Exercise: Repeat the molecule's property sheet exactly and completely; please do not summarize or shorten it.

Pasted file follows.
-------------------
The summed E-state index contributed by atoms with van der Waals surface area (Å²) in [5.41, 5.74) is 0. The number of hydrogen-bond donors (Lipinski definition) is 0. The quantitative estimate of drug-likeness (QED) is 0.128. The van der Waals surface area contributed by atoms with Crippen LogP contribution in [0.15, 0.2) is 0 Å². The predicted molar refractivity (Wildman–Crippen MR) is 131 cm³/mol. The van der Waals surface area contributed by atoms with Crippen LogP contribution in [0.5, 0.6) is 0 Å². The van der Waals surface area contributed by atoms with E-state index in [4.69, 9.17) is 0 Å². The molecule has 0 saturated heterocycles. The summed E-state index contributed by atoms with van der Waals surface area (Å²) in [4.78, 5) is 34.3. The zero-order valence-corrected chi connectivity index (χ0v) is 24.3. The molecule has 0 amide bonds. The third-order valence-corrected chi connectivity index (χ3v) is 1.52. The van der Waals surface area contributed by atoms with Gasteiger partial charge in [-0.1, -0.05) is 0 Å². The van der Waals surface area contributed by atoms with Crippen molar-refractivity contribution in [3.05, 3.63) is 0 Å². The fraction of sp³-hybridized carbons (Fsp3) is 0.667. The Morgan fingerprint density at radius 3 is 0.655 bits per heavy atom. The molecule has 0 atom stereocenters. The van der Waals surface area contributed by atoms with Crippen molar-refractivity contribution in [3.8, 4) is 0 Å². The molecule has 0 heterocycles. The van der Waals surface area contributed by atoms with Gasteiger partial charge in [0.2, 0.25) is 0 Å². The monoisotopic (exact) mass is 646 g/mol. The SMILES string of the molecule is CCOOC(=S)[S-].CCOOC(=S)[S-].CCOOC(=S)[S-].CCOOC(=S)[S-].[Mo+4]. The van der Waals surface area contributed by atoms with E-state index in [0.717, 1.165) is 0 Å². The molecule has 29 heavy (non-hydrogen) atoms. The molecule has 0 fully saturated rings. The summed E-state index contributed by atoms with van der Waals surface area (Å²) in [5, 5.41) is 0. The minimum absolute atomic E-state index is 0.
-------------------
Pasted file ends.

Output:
The summed E-state index contributed by atoms with van der Waals surface area (Å²) in [5.41, 5.74) is 0. The number of hydrogen-bond donors (Lipinski definition) is 0. The quantitative estimate of drug-likeness (QED) is 0.128. The van der Waals surface area contributed by atoms with Crippen LogP contribution in [0.15, 0.2) is 0 Å². The predicted molar refractivity (Wildman–Crippen MR) is 131 cm³/mol. The van der Waals surface area contributed by atoms with Crippen LogP contribution in [0.5, 0.6) is 0 Å². The van der Waals surface area contributed by atoms with E-state index in [4.69, 9.17) is 0 Å². The molecule has 0 saturated heterocycles. The summed E-state index contributed by atoms with van der Waals surface area (Å²) in [4.78, 5) is 34.3. The zero-order valence-corrected chi connectivity index (χ0v) is 24.3. The molecule has 0 amide bonds. The third-order valence-corrected chi connectivity index (χ3v) is 1.52. The van der Waals surface area contributed by atoms with Gasteiger partial charge in [-0.1, -0.05) is 0 Å². The van der Waals surface area contributed by atoms with Crippen molar-refractivity contribution in [3.05, 3.63) is 0 Å². The fraction of sp³-hybridized carbons (Fsp3) is 0.667. The Morgan fingerprint density at radius 3 is 0.655 bits per heavy atom. The molecule has 0 atom stereocenters. The van der Waals surface area contributed by atoms with Crippen molar-refractivity contribution in [3.8, 4) is 0 Å². The molecule has 0 heterocycles. The van der Waals surface area contributed by atoms with Gasteiger partial charge in [0.2, 0.25) is 0 Å². The monoisotopic (exact) mass is 646 g/mol. The SMILES string of the molecule is CCOOC(=S)[S-].CCOOC(=S)[S-].CCOOC(=S)[S-].CCOOC(=S)[S-].[Mo+4]. The van der Waals surface area contributed by atoms with E-state index in [0.717, 1.165) is 0 Å². The molecule has 29 heavy (non-hydrogen) atoms. The molecule has 0 fully saturated rings. The summed E-state index contributed by atoms with van der Waals surface area (Å²) in [5, 5.41) is 0. The minimum absolute atomic E-state index is 0.